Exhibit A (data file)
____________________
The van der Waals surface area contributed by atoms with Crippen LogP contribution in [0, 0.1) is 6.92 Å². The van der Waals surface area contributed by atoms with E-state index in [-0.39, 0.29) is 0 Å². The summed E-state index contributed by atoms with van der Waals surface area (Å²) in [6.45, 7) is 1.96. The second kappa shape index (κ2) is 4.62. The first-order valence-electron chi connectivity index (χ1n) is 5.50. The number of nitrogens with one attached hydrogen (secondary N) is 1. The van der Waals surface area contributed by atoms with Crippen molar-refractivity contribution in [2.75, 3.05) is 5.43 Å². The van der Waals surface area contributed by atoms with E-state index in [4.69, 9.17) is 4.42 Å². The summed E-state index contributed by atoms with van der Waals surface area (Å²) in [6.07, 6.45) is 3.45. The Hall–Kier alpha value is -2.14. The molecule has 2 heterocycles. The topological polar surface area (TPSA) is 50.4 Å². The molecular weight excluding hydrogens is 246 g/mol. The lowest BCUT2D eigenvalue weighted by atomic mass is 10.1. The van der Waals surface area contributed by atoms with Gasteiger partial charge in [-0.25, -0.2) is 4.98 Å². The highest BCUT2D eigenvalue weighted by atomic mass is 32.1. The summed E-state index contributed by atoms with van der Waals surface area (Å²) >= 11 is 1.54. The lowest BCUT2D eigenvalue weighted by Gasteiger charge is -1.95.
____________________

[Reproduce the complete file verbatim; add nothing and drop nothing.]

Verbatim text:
The van der Waals surface area contributed by atoms with Crippen LogP contribution in [0, 0.1) is 6.92 Å². The van der Waals surface area contributed by atoms with E-state index in [-0.39, 0.29) is 0 Å². The summed E-state index contributed by atoms with van der Waals surface area (Å²) in [6.45, 7) is 1.96. The second kappa shape index (κ2) is 4.62. The first-order valence-electron chi connectivity index (χ1n) is 5.50. The number of nitrogens with one attached hydrogen (secondary N) is 1. The van der Waals surface area contributed by atoms with Crippen molar-refractivity contribution in [2.75, 3.05) is 5.43 Å². The van der Waals surface area contributed by atoms with E-state index in [4.69, 9.17) is 4.42 Å². The summed E-state index contributed by atoms with van der Waals surface area (Å²) in [6.07, 6.45) is 3.45. The Hall–Kier alpha value is -2.14. The molecule has 2 heterocycles. The topological polar surface area (TPSA) is 50.4 Å². The molecular weight excluding hydrogens is 246 g/mol. The lowest BCUT2D eigenvalue weighted by atomic mass is 10.1. The van der Waals surface area contributed by atoms with Gasteiger partial charge in [-0.25, -0.2) is 4.98 Å². The highest BCUT2D eigenvalue weighted by atomic mass is 32.1. The summed E-state index contributed by atoms with van der Waals surface area (Å²) >= 11 is 1.54. The lowest BCUT2D eigenvalue weighted by Gasteiger charge is -1.95.